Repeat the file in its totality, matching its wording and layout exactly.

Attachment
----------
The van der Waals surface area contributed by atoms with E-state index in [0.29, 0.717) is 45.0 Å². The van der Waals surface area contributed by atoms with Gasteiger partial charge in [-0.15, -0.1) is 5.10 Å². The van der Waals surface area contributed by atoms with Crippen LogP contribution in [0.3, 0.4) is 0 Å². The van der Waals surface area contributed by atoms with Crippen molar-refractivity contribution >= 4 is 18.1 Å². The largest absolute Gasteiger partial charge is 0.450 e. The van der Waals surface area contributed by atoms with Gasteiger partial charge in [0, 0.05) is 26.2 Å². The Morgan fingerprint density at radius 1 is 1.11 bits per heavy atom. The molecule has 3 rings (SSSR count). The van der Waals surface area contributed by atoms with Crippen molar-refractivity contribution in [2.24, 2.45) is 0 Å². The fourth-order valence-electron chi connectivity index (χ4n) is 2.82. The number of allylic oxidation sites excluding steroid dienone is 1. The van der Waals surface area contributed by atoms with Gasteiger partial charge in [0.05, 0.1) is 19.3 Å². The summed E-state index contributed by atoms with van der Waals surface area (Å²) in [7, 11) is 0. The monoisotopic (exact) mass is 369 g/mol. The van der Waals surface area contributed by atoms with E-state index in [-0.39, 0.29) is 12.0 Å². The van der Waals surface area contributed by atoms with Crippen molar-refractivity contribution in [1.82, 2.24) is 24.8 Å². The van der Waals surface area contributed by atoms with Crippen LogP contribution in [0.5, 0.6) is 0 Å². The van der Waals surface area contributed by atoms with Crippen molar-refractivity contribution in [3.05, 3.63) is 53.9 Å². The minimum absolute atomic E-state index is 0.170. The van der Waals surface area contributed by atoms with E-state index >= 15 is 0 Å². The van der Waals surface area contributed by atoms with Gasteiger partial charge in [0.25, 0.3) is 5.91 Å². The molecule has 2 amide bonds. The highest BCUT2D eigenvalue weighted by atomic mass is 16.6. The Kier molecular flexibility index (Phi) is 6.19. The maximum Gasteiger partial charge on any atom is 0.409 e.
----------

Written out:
The van der Waals surface area contributed by atoms with E-state index in [0.29, 0.717) is 45.0 Å². The van der Waals surface area contributed by atoms with Gasteiger partial charge in [-0.15, -0.1) is 5.10 Å². The van der Waals surface area contributed by atoms with Crippen LogP contribution in [0.3, 0.4) is 0 Å². The van der Waals surface area contributed by atoms with Crippen molar-refractivity contribution >= 4 is 18.1 Å². The largest absolute Gasteiger partial charge is 0.450 e. The van der Waals surface area contributed by atoms with Gasteiger partial charge in [0, 0.05) is 26.2 Å². The Morgan fingerprint density at radius 1 is 1.11 bits per heavy atom. The molecule has 3 rings (SSSR count). The van der Waals surface area contributed by atoms with Crippen molar-refractivity contribution in [2.24, 2.45) is 0 Å². The fourth-order valence-electron chi connectivity index (χ4n) is 2.82. The number of allylic oxidation sites excluding steroid dienone is 1. The van der Waals surface area contributed by atoms with Gasteiger partial charge in [0.05, 0.1) is 19.3 Å². The summed E-state index contributed by atoms with van der Waals surface area (Å²) in [7, 11) is 0. The monoisotopic (exact) mass is 369 g/mol. The van der Waals surface area contributed by atoms with E-state index in [-0.39, 0.29) is 12.0 Å². The van der Waals surface area contributed by atoms with Crippen molar-refractivity contribution in [1.82, 2.24) is 24.8 Å². The van der Waals surface area contributed by atoms with Crippen LogP contribution in [0.5, 0.6) is 0 Å². The van der Waals surface area contributed by atoms with Crippen molar-refractivity contribution in [3.05, 3.63) is 53.9 Å². The minimum absolute atomic E-state index is 0.170. The van der Waals surface area contributed by atoms with E-state index >= 15 is 0 Å². The van der Waals surface area contributed by atoms with Gasteiger partial charge in [0.25, 0.3) is 5.91 Å². The molecule has 2 amide bonds. The highest BCUT2D eigenvalue weighted by atomic mass is 16.6. The Kier molecular flexibility index (Phi) is 6.19. The maximum Gasteiger partial charge on any atom is 0.409 e.